Admittedly, I have very little background in philosophy, but I believe this is the right place to ask my question. In the field of artificial intelligence we build programs which learn parameter configurations to maximize reward. More and more, this looks to be the technology that will allow robots to behave like (and possibly outperform) humans.
So, when does it become immoral to stop this kind of computational process? At what point do we define this process as alive and having a purpose to its life, such that stopping it would be akin to killing a living being?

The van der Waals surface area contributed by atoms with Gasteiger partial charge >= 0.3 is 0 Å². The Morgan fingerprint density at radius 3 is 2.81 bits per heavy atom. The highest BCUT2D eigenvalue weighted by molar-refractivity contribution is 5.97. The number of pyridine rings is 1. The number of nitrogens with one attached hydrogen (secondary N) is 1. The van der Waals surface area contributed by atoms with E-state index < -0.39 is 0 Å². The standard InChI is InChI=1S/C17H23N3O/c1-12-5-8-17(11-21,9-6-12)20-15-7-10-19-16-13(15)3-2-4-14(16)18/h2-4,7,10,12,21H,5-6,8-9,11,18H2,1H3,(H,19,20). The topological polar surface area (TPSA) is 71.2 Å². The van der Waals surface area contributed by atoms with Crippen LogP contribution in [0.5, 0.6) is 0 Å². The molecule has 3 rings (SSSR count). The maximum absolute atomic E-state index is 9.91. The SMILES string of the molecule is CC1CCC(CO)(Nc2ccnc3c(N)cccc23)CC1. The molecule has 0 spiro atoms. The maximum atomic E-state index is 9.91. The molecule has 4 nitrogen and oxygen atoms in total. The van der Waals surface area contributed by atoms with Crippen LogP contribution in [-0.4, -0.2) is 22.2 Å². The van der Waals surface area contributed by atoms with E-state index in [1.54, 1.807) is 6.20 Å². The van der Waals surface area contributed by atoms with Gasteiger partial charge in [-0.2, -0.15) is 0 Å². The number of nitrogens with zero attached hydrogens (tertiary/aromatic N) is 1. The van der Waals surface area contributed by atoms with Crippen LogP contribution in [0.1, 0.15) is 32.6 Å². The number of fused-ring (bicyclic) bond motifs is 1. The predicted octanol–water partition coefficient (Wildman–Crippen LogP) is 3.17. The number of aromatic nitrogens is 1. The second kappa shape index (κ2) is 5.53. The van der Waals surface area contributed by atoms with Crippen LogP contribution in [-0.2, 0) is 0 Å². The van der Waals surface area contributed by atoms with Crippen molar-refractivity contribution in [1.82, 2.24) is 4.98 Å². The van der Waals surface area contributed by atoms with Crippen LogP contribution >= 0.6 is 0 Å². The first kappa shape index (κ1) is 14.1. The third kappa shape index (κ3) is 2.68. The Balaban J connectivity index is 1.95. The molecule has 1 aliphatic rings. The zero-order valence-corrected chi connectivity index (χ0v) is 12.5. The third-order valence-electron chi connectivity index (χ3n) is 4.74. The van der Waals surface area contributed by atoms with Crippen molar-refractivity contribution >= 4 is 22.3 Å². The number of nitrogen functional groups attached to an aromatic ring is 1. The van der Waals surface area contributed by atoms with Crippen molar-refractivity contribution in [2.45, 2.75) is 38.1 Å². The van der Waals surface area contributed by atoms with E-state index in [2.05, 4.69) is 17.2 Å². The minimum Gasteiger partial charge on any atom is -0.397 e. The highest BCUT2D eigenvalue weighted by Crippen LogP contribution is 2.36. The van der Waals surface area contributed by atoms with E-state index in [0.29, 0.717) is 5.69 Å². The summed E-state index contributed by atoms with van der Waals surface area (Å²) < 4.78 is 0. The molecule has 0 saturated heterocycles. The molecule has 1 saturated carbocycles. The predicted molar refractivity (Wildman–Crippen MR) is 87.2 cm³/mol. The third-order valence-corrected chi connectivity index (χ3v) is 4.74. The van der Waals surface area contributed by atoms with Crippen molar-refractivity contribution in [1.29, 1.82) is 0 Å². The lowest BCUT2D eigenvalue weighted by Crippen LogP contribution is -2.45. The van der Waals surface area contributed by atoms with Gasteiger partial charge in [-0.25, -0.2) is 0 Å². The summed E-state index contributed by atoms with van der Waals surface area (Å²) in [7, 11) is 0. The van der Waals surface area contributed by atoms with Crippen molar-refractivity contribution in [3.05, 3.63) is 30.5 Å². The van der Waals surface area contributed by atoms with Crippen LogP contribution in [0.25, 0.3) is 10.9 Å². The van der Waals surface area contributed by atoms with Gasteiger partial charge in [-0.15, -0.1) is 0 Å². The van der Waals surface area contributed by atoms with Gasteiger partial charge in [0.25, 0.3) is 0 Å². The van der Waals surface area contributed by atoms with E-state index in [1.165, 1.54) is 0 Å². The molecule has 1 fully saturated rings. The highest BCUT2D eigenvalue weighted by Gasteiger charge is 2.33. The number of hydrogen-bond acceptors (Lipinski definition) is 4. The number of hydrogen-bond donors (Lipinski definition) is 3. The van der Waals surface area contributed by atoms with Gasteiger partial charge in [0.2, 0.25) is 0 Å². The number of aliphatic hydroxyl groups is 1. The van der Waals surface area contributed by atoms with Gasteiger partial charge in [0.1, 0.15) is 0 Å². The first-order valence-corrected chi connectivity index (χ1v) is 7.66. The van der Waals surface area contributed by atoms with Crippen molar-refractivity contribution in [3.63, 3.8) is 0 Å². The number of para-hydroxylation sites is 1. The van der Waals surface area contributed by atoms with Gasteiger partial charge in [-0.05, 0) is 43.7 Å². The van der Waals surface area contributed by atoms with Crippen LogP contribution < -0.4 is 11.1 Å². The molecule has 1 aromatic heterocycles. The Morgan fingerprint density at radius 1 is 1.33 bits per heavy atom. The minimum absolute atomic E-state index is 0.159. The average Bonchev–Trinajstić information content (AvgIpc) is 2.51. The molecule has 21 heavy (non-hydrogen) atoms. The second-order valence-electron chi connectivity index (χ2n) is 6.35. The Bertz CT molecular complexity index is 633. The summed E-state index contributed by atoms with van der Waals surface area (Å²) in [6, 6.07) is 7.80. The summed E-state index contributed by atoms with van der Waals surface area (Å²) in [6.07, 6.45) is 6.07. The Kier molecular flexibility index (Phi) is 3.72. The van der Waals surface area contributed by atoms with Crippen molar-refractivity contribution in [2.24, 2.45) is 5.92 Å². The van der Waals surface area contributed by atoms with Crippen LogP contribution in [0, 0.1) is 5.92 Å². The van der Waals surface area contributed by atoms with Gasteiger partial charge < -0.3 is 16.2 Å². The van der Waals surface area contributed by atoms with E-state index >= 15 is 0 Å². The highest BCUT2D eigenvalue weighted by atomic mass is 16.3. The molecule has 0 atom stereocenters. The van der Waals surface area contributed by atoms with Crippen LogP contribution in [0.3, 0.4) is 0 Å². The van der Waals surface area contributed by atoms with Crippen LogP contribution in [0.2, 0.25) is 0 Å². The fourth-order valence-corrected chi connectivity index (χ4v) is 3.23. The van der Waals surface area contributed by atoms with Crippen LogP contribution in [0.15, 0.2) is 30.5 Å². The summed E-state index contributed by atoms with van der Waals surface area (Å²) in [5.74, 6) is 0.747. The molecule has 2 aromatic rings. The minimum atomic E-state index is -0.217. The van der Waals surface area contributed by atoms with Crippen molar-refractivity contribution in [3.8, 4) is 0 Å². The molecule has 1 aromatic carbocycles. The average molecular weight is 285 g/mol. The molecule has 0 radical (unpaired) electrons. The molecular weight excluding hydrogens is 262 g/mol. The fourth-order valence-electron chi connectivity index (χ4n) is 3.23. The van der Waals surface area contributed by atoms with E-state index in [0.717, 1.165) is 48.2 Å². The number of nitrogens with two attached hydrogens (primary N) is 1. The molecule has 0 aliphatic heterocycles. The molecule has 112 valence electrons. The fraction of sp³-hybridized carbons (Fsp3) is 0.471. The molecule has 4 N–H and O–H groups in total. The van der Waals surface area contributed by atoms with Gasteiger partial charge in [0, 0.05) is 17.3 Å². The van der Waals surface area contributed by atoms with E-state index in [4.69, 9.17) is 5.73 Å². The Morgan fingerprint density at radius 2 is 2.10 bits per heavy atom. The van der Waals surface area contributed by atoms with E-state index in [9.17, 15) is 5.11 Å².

Imagine, for example, a human with a psychological condition which causes them to only care about one goal. Presumably this person would still eat, drink, sleep, and do all of the things necessary to stay alive—as staying alive would be necessary to pursue the goal. Would it be moral to kill this person?
The only distinction I can see between this person and the computational process is that the person is making an active effort to stay alive, while continued life is the program's default condition. Is this a difference that fundamentally changes the ethics of murder? Is there some other distinction that I'm missing?